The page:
Telemarketing Software Featured Article

The Trouble with the Do-Not-Call Registry

January 22, 2018
By Paula Bernier - Executive Editor, TMC

There are about 230 million active registrations on the Do-Not-Call Registry indicating the registry is “the definition of a successful government program.”

If that’s the definition of success, we’re all in trouble.

Obviously, what matters here is the extent to which the registry actually spares us from receiving intrusive calls from unwanted callers. And as we all know from personal experience – and as the growing number of complaints to the Federal Communications Commission and the Federal Trade Commission illustrate –such calls are still a ridiculously common occurrence.

According to the YouMail Robocall Index, 2.8 billion robocalls were placed nationwide in December, equaling roughly 8.6 calls per person affected.

And earlier this month The Washington Post ran a story titled “How robo-callers outwitted the government and completely wrecked the Do Not Call List”. The piece says the Federal Trade Commission receives 19,000 complaints daily from list members who have received unwanted calls.

Part of the problem is that VoIP enables telemarketers to increase the volume of their calling easily and relatively inexpensively. And caller ID spoofing has allows fraudsters to make it look like they’re calling from known locations or are known people. And that can sometimes trick those who are called into sharing person information or even wiring money to the callers.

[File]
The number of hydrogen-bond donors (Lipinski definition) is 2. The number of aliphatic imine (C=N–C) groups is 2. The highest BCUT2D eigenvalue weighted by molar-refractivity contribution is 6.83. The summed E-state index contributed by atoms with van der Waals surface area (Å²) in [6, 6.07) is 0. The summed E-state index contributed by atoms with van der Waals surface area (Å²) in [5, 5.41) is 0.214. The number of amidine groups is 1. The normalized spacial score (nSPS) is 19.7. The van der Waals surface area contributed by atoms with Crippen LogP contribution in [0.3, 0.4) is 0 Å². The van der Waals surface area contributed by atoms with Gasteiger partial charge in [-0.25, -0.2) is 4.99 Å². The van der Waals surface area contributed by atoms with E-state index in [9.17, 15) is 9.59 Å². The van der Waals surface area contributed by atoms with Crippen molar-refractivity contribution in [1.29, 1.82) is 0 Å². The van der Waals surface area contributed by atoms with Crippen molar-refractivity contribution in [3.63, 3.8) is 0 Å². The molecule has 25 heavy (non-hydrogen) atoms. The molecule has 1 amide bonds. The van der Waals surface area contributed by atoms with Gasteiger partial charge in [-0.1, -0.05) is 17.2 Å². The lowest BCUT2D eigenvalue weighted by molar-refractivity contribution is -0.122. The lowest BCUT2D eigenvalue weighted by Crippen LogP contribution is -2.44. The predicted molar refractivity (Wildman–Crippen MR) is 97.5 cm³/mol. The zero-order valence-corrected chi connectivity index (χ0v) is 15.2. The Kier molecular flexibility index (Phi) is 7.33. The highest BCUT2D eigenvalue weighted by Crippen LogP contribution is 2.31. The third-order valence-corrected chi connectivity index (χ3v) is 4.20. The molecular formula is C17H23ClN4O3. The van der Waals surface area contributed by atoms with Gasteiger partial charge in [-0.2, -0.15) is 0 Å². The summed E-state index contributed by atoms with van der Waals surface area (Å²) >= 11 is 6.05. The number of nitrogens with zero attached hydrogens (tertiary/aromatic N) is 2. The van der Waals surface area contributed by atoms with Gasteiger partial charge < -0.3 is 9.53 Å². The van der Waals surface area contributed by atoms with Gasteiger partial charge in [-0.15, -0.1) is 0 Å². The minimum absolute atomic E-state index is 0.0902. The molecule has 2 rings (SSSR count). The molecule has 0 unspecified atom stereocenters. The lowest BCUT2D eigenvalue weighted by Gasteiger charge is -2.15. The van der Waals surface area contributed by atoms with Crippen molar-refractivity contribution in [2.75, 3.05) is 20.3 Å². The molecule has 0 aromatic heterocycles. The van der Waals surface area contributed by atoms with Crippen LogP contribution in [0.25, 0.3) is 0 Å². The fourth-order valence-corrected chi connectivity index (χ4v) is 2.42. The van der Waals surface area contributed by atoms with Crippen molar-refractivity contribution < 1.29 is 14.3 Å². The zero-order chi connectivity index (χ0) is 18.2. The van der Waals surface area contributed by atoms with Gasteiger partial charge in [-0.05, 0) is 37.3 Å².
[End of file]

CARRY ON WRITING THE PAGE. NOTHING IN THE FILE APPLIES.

But a bigger part of the problem, as the Post story notes, is this: “When you add your number to the list, nothing actually happens.”

The Post continues, noting: “No legal muscle or technological wizardry suddenly prevents a solicitor from calling you. All the list does is provide you with vague recourse in the event you are called, by allowing you to complain that someone has called you. So, you can report the violation by calling a toll-free number or filling out a form on the Do Not Call website. Then, if the number you were called from shows up in enough complaints, the FTC (News - Alert) will leap into action and prosecute the offending dialer. Except, it almost certainly won’t.”

Edited by Mandi Nowitz